The Norwegian folk art called rosemaling is a form of decorative painting that dates back to the early 18th century. Styles varied from region to region in Norway, and was practiced largely by traveling painters in rural areas. Many immigrants carried painted bowls or plates or boxes in their trunks when they crossed the Atlantic.
In the new world, the demands of starting new lives, and acculturation, led to a quick demise of the art. Those painters who immigrated earned their living in other ways. After some years, the painted pieces that made the trip took their place as treasured mementos of the old country… or perhaps were put to some mundane use, and eventually discarded. By the 1870s, rosemaling had also faded from favor in Norway.
A man named Per Lysne is credited with reviving the art in America. Lysne learned the art from his father in Norway before immigrating to Stoughton, WI, with his wife in 1907. Lysne went to work at a local wagon factory as a painter, and was soon adding decorative flourishes to the finished wagon boxes.
When the Great Depression caused the factory to close, Lysne was able to earn a living with his paintbrushes. He began by repainting some of the old and faded pieces brought to Wisconsin by his neighbors. Soon his work became popular in its own right.
I was introduced to the folk art when I went to work at Old World Wisconsin in 1982. I was fascinated by the lovely painting. When I wrote Old World Murder, I chose to make a missing rosemaled bowl the heart of the mystery.
My protagonist is a Norwegian-American museum curator named Chloe Ellefson. Chloe’s mom is an expert rosemaler. Knowing that this art will be touched on again in future books in the series, I decided I needed to learn more about it. That’s how I found myself in a beginner’s rosemaling class last week at Vesterheim Norwegian-American Museum in Decorah, Iowa.
I had not held a paint brush since I was in middle school, when my art teacher made it clear (and not politely, either) that I had no business taking an art class. I signed up for the rosemaling class because I wanted to learn more about the art, but I had low expectations of what I could actually accomplish.
The class was taught by Joanne MacVey, an expert who earned her Gold Medal in rosemaling (which is not easy to do) in 2001. She is a lovely person, and a calm and encouraging instructor. She had us begin by practicing basic strokes.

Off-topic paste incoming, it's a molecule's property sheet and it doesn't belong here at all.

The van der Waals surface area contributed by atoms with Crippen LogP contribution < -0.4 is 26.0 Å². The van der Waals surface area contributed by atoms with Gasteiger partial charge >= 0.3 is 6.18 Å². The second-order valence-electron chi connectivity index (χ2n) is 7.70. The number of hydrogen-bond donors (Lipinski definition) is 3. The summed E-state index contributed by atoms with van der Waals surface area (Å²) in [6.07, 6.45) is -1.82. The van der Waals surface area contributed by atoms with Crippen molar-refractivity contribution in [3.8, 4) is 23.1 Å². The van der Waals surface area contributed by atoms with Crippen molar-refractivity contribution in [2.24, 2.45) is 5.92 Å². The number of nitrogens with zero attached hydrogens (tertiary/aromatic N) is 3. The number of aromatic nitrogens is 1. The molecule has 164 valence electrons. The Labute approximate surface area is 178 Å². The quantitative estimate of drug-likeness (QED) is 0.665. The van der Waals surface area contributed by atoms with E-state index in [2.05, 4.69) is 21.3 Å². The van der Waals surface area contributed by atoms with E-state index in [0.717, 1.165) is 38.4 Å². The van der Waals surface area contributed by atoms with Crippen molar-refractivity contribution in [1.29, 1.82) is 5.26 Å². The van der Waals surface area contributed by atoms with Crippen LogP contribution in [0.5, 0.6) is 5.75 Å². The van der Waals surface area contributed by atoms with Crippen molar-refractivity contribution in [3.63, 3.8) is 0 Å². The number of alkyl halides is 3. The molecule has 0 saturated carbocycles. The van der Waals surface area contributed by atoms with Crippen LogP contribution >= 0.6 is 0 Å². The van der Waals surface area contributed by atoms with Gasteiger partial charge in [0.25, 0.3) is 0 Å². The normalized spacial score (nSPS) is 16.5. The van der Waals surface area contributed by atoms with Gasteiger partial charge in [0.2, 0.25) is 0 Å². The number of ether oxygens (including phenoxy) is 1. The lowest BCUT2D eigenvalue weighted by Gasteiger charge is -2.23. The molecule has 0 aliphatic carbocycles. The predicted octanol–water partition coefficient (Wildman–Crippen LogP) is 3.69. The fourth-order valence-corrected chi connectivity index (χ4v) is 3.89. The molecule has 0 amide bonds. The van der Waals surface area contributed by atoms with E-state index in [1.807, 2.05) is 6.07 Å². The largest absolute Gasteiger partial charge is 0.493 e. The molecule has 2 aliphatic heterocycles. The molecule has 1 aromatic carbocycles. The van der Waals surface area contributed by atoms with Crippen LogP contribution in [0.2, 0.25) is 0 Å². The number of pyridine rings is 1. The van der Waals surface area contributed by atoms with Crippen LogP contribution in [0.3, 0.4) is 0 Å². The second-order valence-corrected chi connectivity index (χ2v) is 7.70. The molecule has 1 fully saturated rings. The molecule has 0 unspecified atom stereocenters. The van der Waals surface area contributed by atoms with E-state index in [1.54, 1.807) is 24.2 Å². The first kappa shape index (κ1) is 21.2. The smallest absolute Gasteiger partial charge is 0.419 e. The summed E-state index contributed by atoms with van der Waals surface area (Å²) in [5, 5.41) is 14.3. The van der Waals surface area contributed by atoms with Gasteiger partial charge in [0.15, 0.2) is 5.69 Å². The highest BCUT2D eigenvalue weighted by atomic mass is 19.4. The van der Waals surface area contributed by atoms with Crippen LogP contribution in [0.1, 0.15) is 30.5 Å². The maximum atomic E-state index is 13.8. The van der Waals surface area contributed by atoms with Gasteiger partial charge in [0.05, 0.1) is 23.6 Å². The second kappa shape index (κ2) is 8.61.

Then we mixed paint for our projects. That part was kind of fun.
Joanne soon had us moving on to our wooden project piece, a bentwood tray. (I was dubious. Shouldn’t we spend more time practicing?) Making that first stroke was the hardest.
The beginner class was three days. I opted to stay two extra days for an advanced beginner course. For that, we painted a mangletree. Mangles, as they are often called, were historically used to smooth wrinkles from cloth. They were also created and offered as betrothal gifts.
Here (two photos below) is my finished mangletree. I was astonished with (and proud of) what we were able to accomplish in such a short time. I credit that to having a superb instructor.
Vesterheim is the perfect place to take a class in one of the traditional folkarts. The museum’s extensive collections are made available to students for study and inspiration. I was also lucky enough to be there during the annual National Exhibition of Folk Art in the Norwegian Tradition. Artists who are awarded ribbons in the show earn points; enough points accumulated over the years earn the coveted Gold Medal.
I went to Decorah to learn about rosemaling; I discovered that I loved doing it. I will never become an expert rosemaler, but I like to think that my tentative brushstrokes have become part of the continuum, helping to keep this vibrant art alive.